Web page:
In this article, Dr. Aaron E. Carroll provides the anecdote of his own disease to show the ineffectiveness of the current health care system that exists in the United States. He explains everything he has had to go through and continues to do as a result of having ulcerative colitis, a gastrointestinal disease with which he had no control of preventing. After months of unsuccessful treatment, his doctors suggested he take an old immunosuppressant. Despite significant possible side effects, he elected to try this medication, and to his fortune, it has sent his colitis into remission. The drug itself is very inexpensive, only $80 every 3 months for Dr. Carroll, but at the end of those 3 months, when he needs a new prescription, the inefficiency of the health care system is clearly evident. Continue reading “Trapped in The System; A Sick Doctors Story”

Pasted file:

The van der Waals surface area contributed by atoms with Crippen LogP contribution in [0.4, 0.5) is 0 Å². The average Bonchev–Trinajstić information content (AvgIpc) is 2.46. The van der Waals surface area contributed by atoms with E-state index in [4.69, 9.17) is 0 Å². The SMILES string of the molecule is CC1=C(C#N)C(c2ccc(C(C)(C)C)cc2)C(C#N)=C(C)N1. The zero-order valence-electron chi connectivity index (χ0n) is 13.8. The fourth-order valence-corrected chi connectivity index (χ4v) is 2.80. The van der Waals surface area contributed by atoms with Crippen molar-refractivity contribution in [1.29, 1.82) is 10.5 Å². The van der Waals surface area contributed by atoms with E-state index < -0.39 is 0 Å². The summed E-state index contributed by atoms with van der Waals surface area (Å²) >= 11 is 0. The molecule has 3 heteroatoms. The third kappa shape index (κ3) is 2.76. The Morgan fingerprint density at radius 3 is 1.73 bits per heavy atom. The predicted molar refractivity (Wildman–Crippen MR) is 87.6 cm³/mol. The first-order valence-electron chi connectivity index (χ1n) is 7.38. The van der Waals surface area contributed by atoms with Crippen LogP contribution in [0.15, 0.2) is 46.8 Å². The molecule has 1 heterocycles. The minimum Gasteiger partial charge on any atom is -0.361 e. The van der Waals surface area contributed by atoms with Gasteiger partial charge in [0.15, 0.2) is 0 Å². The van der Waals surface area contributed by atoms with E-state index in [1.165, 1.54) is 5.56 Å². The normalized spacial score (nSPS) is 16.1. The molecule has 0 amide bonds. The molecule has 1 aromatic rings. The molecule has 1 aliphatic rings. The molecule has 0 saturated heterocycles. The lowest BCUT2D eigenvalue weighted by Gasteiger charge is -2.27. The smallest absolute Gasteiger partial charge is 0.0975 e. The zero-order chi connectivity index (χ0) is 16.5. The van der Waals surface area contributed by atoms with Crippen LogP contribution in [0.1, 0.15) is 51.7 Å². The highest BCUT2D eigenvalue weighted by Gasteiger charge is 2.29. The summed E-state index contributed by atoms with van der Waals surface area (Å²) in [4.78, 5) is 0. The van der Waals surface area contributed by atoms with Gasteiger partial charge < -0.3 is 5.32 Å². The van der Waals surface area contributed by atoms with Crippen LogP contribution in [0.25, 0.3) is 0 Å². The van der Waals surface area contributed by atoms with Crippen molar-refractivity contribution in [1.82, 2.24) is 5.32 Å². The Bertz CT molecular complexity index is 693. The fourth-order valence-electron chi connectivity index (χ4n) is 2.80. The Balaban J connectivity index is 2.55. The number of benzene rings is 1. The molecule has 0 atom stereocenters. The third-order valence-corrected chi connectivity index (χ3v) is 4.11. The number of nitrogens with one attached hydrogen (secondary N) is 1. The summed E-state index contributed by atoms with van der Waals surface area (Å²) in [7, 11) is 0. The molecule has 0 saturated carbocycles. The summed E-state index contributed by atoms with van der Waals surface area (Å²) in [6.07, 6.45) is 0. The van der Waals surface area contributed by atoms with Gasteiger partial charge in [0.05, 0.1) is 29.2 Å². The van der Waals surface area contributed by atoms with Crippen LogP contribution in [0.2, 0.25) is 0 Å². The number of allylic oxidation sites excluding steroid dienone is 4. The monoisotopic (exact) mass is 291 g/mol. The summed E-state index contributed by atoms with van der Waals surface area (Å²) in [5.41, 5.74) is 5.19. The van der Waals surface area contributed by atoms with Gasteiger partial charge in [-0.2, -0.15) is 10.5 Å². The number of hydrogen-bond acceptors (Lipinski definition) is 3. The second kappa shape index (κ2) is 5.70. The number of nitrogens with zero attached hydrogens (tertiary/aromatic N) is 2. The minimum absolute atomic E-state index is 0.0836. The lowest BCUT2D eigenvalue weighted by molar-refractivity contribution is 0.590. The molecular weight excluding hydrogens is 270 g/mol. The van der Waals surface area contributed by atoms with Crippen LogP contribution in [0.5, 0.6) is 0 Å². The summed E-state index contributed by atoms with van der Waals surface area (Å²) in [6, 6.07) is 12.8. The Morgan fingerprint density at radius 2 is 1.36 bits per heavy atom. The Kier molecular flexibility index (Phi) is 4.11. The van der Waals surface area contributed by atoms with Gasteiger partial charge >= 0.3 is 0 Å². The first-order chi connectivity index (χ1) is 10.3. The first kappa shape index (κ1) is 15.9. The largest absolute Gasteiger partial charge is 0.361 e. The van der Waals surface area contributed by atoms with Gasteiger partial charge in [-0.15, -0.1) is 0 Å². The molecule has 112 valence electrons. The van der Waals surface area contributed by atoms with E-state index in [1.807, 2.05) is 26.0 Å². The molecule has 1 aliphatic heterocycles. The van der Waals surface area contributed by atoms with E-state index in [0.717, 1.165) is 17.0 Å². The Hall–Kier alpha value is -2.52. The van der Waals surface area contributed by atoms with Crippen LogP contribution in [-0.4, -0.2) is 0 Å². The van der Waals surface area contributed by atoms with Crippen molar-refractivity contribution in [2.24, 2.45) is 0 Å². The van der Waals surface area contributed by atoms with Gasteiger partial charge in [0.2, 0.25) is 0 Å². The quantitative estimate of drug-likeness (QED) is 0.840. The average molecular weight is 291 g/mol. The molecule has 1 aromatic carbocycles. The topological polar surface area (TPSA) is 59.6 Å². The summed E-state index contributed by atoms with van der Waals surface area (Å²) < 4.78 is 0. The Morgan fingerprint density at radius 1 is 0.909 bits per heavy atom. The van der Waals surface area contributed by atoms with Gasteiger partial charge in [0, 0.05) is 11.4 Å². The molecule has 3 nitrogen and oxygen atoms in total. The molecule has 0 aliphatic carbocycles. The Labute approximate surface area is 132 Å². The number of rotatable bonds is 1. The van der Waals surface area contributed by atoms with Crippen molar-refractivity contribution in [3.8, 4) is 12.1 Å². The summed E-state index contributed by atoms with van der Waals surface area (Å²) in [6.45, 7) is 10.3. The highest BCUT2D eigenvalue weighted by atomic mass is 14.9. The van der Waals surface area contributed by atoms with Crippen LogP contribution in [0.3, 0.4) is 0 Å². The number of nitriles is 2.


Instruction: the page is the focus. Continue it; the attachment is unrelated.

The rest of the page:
In Conrad and Baker’s article, they claim that illness is socially constructed. They state that the social construct of illness is “rooted in the widely recognized conceptual distinction between disease (the biological condition) and illness (the social meaning of the condition).” Social constructionists emphasize how the meaning and experience of illness is shaped by cultural and social systems. This suggests that individuals and groups not only suffer from the illness physically, but that there is also a social/societal stigmatism that comes with illness/disease that brings an added burden to any sufferers. Conrad and Baker state that a stigmatized illness can make an illness much more difficult to treat and manage. The stigma that comes with disease is often brought about because of widespread publicity about the disease and/or a widespread negative view to people with the particular condition. The two claim that effective policies for these stigmatized illness have a large barrier to overcome because of the added stigma. Should policy be focussed on overcoming the barrier, or should it be focussed on educating the people so that the stigma is generally removed from a particular condition? Should limits be placed on care publicity (i.e: drug/treatment ads) so that the stigma is lessened, or should the marketing of treatment be changed so that the stigma associated with a particular illness is one that encourages early treatment and proactivity?